consumer_key = "yourkey"
consumer_secret = "yoursecret"
access_token = "youraccesstoken"
access_secret = "youraccess_secret"

where you replace the strings "yourkey" with the consumer key for your twitter program, and same for the rest. Twython makes it pretty easy to authenticate and start using the twitter API.

twitter = Twython(consumer_key, consumer_secret,
access_token, access_secret)

Note that I broke the command into two lines, but you should keep it as one line when you write it. Okay, that was fun. To test our to see if everything worked, we will attempt to update our status from this program. If this works, perfect; if not, then look to see if you have no misspellings, you've copied all of the variables correctly, and so forth. If you keep getting an error, google the error and see if others have had this problem --- most of the time, there's a solution on a forum somewhere. Using update_status() will update our status with whatever we put inside of it. For example,

twitter.update_status(status="Twython is 
better than love.")

will tweet that message. Note that I broke the command into two lines, but you should keep it as one line when you write it. Check to make sure it does; if not, then something is wrong. Either this documentation is out of date (let me know!) and there are some updated commands, or you've typed in something incorrect. Look at the error it returns, google it, and see what others have done.

True Life: Terrible Documentation.

One of the major problems that I've found while browsing through some API wrappers (like Twython) is that if you search for something like "twython tutorial", you'll bring up the same two tutorials over and over and these tutorials will ordinarily tell you how to authenticate yourself and how to update your status, and perhaps how to pull some tweets from the main page — and that's about it. For the beginner this kind of thing is a bit upsetting: not only will you not know how to do more with Twython, you will not know how to go about learning more!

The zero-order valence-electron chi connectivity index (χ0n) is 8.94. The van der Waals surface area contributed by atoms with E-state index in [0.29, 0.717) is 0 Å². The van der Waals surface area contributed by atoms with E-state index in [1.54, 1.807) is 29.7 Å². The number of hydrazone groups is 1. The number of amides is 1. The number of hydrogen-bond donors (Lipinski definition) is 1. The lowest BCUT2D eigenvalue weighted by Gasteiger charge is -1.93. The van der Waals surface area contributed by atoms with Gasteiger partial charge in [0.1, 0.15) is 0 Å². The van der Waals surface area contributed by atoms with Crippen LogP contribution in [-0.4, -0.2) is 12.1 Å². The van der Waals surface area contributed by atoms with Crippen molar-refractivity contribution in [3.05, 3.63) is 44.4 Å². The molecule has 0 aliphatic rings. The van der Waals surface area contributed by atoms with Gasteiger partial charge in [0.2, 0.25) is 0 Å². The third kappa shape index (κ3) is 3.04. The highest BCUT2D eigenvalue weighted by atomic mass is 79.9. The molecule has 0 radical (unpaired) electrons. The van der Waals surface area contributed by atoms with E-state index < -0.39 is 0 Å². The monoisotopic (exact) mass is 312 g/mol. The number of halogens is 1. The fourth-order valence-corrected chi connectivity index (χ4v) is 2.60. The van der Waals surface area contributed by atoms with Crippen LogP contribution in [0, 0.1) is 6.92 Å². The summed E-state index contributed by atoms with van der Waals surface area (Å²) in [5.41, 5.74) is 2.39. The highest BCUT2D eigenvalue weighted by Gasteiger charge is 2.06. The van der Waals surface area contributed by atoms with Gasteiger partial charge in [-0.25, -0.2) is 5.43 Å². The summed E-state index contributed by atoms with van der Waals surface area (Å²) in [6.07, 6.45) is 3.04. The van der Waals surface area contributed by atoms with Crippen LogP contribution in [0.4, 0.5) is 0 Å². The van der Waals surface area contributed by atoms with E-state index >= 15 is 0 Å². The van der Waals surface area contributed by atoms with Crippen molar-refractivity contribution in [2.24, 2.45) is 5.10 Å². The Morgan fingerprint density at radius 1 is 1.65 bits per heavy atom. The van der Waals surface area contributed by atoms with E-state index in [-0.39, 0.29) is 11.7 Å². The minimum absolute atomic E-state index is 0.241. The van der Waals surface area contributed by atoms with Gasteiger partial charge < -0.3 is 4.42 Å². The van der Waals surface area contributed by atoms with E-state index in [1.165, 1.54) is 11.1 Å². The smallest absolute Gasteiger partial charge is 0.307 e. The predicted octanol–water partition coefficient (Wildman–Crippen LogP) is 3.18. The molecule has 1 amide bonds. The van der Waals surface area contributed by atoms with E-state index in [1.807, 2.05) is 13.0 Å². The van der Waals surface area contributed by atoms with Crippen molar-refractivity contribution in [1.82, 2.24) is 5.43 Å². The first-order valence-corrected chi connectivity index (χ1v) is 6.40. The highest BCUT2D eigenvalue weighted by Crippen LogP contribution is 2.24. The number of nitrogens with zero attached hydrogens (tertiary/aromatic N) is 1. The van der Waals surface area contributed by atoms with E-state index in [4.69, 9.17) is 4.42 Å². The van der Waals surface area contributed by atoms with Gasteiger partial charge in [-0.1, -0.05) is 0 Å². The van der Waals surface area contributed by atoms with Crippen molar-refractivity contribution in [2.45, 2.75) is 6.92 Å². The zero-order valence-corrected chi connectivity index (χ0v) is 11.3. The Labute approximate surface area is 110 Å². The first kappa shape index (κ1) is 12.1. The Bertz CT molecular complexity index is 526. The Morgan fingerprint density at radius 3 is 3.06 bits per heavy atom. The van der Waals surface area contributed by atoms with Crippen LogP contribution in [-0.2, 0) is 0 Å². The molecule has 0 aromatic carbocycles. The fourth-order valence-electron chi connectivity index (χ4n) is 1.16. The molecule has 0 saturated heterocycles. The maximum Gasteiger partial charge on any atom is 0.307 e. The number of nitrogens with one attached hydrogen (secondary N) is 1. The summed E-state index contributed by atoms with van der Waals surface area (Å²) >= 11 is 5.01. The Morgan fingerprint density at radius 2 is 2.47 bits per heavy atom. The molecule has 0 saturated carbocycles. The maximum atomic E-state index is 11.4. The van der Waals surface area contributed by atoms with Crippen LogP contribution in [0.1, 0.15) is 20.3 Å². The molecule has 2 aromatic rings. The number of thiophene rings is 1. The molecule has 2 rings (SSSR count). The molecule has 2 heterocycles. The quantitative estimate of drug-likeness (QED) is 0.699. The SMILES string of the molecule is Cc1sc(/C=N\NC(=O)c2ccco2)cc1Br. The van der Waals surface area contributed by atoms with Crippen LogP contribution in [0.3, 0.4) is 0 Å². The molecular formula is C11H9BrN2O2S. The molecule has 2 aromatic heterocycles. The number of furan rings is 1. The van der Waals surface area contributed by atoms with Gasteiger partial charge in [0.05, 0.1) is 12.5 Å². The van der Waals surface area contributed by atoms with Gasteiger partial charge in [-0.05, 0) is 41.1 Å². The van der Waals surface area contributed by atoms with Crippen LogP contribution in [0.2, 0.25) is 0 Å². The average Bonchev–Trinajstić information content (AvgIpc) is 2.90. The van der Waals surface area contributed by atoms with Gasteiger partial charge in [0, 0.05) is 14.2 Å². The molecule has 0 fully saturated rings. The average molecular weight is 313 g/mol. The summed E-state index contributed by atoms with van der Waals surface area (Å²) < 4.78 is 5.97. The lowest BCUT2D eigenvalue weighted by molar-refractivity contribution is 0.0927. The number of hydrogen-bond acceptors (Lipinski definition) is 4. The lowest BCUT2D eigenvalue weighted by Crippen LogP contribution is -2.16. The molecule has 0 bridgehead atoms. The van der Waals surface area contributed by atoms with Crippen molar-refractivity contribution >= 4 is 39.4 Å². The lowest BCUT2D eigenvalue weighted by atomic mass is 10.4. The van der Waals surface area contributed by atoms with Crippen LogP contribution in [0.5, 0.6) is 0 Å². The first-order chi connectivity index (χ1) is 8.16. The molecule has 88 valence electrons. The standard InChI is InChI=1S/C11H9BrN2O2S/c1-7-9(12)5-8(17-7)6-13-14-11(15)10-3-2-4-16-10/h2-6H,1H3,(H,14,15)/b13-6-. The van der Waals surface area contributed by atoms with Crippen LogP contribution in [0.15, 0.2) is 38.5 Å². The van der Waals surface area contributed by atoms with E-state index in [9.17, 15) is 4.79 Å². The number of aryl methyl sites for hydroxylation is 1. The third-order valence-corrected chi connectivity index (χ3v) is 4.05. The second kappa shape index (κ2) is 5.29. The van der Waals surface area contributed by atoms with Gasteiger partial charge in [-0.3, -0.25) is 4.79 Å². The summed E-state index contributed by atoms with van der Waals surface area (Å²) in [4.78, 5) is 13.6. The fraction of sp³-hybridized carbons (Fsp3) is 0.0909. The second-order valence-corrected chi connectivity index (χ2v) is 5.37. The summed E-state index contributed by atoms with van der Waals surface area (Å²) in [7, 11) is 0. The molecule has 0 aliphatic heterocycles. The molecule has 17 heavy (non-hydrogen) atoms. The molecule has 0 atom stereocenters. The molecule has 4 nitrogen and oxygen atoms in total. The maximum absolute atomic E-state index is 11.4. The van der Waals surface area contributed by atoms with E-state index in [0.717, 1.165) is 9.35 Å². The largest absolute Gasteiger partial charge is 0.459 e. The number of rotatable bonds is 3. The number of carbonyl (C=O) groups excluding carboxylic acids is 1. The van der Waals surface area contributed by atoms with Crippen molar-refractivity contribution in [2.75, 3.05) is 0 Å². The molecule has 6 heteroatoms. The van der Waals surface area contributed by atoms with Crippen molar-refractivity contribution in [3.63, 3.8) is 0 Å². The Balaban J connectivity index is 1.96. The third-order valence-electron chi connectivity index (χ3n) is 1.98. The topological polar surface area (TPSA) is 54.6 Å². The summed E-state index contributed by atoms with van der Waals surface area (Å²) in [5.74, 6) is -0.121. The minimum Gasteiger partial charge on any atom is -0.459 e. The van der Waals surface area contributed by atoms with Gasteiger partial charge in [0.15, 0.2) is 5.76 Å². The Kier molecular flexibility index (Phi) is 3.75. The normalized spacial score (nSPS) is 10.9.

This section will follow the "teach a man to fish" mentality: we will think about something we'd like to do and then learn how we can learn to do this.

For the sake of choosing something arbitrary, let's look at local trends. Currently on Twitter, depending on your location, you can look at "local trends" which are common or "hot" hashtags people are using in your area. For example, right now in New Orleans there is a huge thunderstorm and one of the trending topics is "storm". Some of these are more interesting than others, of course.

So. What do we do? Well, you can try to google a tutorial or a "how do I...", but currently there is no obvious solution on the first few pages of google, except for two pages which give the solution for a previous version of Twython which will not work with our version. So, let's get our hands dirty. I'll try to make this as general as possible so that you can always follow these steps. But clicking on the following things will give the "specific" example with Twython.

Finding Commands in your API Wrapper.

This may have seemed unnecessarily long; and, indeed, it was purposely a bit verbose to point out some of the things that could go wrong and some of the ways we can fix this. We'll be doing some of this function-hunting later but we will be much briefer with it. Nonetheless, as practice, you should look up how to return the user's (your) top few recent tweets with Twerpy using the process above and print them out nicely. My potential solution is here but don't look at it until you've tried it yourself!